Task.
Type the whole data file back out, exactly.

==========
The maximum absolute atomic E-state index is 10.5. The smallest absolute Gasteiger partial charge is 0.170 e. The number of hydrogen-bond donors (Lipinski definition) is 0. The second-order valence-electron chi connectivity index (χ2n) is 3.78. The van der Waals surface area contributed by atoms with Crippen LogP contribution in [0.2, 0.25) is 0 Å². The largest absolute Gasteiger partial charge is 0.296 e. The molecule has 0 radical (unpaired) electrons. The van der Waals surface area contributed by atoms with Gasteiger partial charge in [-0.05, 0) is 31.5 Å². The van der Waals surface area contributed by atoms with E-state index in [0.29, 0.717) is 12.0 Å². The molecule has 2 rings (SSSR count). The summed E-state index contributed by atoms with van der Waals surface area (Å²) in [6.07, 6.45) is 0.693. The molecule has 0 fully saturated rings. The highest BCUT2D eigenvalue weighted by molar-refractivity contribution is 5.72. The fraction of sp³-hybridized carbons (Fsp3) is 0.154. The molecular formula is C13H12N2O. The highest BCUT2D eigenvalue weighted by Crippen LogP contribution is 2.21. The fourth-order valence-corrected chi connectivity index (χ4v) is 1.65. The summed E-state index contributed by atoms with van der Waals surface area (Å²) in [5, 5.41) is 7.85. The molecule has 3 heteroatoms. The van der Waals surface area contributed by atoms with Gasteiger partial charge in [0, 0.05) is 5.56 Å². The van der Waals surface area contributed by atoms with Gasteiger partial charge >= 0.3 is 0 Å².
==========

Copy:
The maximum absolute atomic E-state index is 10.5. The smallest absolute Gasteiger partial charge is 0.170 e. The number of hydrogen-bond donors (Lipinski definition) is 0. The second-order valence-electron chi connectivity index (χ2n) is 3.78. The van der Waals surface area contributed by atoms with Crippen LogP contribution in [0.2, 0.25) is 0 Å². The largest absolute Gasteiger partial charge is 0.296 e. The molecule has 0 radical (unpaired) electrons. The van der Waals surface area contributed by atoms with Gasteiger partial charge in [-0.05, 0) is 31.5 Å². The van der Waals surface area contributed by atoms with E-state index in [0.29, 0.717) is 12.0 Å². The molecule has 2 rings (SSSR count). The summed E-state index contributed by atoms with van der Waals surface area (Å²) in [6.07, 6.45) is 0.693. The molecule has 0 fully saturated rings. The highest BCUT2D eigenvalue weighted by molar-refractivity contribution is 5.72. The fraction of sp³-hybridized carbons (Fsp3) is 0.154. The molecular formula is C13H12N2O. The highest BCUT2D eigenvalue weighted by Crippen LogP contribution is 2.21. The fourth-order valence-corrected chi connectivity index (χ4v) is 1.65. The summed E-state index contributed by atoms with van der Waals surface area (Å²) in [5, 5.41) is 7.85. The molecule has 3 heteroatoms. The van der Waals surface area contributed by atoms with Gasteiger partial charge in [0, 0.05) is 5.56 Å². The van der Waals surface area contributed by atoms with Gasteiger partial charge >= 0.3 is 0 Å².